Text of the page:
Moonshot cleantech projects at ARPA-E

Attended ARPA-E’s annual Energy Innovation Summit this week. For those of you not familiar with ARPA-E, it’s the baby sister to Defense Advanced Research Projects Agency (DARPA), that great government program that brought us the likes of the Internet and GPS. ARPA-E was authorized by President Bush in 2007 and saw its first funding of $400 million in 2009 under President Obama, so it is really a toddler. Like DARPA, it seeks to fund moonshot ideas deemed too risky by the private sector, but which have the potential to transform our lives and societies, and it does so in the energy sector.

Unlike DARPA, it hasn’t funded that great transformative technology yet and is constantly dodging bullets aimed at striking it down. (I don’t quite understand. It’s 5 years old. DARPA was founded in 1958 and the Internet didn’t come to until around the early 1980’s. Are toddlers expected to produce the output of adults?) Fortunately it dodged the last major bullet where some Republicans tried to cut its budget by 81%.  While its funding is not as high as some would like it to be, it stands at $280 million for fiscal year 2014, actually $15.5 million more than that allocated for 2013.

But onto the Summit. Not as high-profile speakers as last year’s, where we saw Elon Musk, Michael Bloomberg, T. Boone Pickens, among others (and a very humorous Sec. of Energy Steven Chu who did not adhere to PC comments as it was his last public event). High profile speakers aren’t necessarily better than lesser-known speakers, but they do draw interest to an event. I suppose it was hard to match last year’s lineup. This year’s big speaker was Thomas Friedman, whom many audience members, and I concur, remarked of having an amazing amount of hubris. One person I talked to called Friedman “Captain Obvious.” Friedman also showed up in a sports vest for his keynote, further driving the point of his bloated sense of self. If Elon Musk bothers to show up in a suit, Thomas Friedman had better put on a jacket, and a pretty nifty one.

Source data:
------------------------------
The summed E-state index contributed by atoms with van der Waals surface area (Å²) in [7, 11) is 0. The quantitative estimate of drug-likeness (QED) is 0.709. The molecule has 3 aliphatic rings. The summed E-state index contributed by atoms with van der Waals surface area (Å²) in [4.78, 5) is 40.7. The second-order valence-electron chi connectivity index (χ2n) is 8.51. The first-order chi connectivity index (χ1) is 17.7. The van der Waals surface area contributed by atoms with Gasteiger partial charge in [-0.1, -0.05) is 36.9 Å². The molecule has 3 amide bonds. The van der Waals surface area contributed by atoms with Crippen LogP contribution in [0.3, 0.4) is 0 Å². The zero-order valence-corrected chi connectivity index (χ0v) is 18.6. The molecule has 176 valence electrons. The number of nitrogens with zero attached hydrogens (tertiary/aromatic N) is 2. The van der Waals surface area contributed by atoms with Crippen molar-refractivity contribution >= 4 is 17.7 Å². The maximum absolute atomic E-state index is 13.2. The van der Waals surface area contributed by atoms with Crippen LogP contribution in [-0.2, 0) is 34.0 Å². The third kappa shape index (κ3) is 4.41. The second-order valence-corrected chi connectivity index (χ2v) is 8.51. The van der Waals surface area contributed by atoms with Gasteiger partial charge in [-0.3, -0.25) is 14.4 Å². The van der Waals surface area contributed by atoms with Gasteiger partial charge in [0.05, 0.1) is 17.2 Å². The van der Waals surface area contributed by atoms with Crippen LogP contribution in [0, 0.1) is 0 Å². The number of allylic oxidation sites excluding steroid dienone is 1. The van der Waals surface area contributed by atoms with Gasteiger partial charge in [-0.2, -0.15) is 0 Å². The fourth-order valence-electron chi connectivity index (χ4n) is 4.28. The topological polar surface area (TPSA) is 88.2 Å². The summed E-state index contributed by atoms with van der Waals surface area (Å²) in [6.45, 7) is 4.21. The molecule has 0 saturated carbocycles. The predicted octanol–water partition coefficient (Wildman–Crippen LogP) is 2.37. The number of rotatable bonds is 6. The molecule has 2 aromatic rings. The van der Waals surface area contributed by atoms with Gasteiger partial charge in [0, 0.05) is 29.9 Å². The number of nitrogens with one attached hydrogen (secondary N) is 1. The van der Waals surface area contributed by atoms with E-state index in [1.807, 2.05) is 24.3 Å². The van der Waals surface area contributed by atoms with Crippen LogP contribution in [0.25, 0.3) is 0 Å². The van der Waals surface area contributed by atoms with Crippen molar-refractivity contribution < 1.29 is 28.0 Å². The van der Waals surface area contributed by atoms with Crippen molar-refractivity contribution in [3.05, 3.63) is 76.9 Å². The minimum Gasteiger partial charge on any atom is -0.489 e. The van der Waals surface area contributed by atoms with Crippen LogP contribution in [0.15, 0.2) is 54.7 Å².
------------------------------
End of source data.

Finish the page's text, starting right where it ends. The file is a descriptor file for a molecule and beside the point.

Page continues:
Regardless, the moonshot technologies were on full display… and boy were they moonshot. There were guys making tornadoes to harvest the wind energy. There were others modifying tobacco to make artificial shark liver compounds used in cosmetics and medicine, so sharks don’t get killed for it. There were every sort of electric motor engine not using/using less rare earths, including a 3D printed one from United Technologies Research Center.

I also noticed a number of converter and transformer technologies. (Brief detour: An engineer at a booth gave me a good description of the difference between alternating current (AC) and direct current (DC), which I had forgotten since I took physics back in college. As far as renewable energy goes, basically wind energy is AC and solar energy is DC. You convert one current to the other for different applications.) Many of the transformers currently employed on the grid are from the 1930’s, according to someone from Homeland Security I sat beside during lunch (not familiar with transformers? thanks Wikipedia). They’re very efficient, which is why they haven’t been swapped, but terribly dated. They’re huge hulking objects and due for an upgrade. The transformer technologies I saw sought to dramatically reduce the size and mobility of the transformers.

All in all, some 300 different technologies spanning sensors, superconductors, batteries to power systems, novel materials, and more were showcased at the event, which took place over three days. But one question I had, and I’m sure many others think of, is how many of these technologies will actually get implemented. Technologies, to make an impact, have to be scaled up and implemented. However, there was a dearth of venture capitalists at the event, who, according to others, previously had been attending in full force just a few years ago. Obviously the VCs have packed their bags in moonshot cleantech, except the few dedicated ones. Meanwhile, speakers and attendees at the conference talked, with hope, of looking to corporates for support and funding. Now I did see Shell Technology Ventures there. But I can’t say there was a tremendous corporate showing. So who were all these enthusiastic entrepreneurs, scientists, engineers displaying their wonders for? For each other?

There was a something of a vacuum in the event with the absence of the money-men, the enablers of technology. And as a speaker at the event said, and I paraphrase, if innovation happens in a vacuum, without implementation, is it really innovation?

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